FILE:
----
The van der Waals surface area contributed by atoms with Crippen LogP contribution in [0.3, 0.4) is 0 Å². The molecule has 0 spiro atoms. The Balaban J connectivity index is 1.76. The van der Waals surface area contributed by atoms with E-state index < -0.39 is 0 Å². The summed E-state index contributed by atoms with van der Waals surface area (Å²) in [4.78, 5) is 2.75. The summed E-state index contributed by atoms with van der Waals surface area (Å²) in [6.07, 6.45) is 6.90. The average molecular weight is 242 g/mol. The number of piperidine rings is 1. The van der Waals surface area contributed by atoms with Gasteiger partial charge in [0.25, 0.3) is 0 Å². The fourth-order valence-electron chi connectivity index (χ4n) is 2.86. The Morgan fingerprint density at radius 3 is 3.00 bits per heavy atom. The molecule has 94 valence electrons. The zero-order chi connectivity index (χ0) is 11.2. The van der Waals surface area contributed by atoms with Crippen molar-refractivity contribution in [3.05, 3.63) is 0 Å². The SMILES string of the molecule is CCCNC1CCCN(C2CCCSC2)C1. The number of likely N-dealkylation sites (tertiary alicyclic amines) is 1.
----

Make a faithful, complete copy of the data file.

The van der Waals surface area contributed by atoms with Crippen LogP contribution in [0.3, 0.4) is 0 Å². The molecule has 0 spiro atoms. The Balaban J connectivity index is 1.76. The van der Waals surface area contributed by atoms with E-state index < -0.39 is 0 Å². The summed E-state index contributed by atoms with van der Waals surface area (Å²) in [4.78, 5) is 2.75. The summed E-state index contributed by atoms with van der Waals surface area (Å²) in [6.07, 6.45) is 6.90. The average molecular weight is 242 g/mol. The number of piperidine rings is 1. The van der Waals surface area contributed by atoms with Gasteiger partial charge in [0.25, 0.3) is 0 Å². The fourth-order valence-electron chi connectivity index (χ4n) is 2.86. The Morgan fingerprint density at radius 3 is 3.00 bits per heavy atom. The molecule has 94 valence electrons. The zero-order chi connectivity index (χ0) is 11.2. The van der Waals surface area contributed by atoms with Crippen molar-refractivity contribution in [3.05, 3.63) is 0 Å². The SMILES string of the molecule is CCCNC1CCCN(C2CCCSC2)C1. The number of likely N-dealkylation sites (tertiary alicyclic amines) is 1.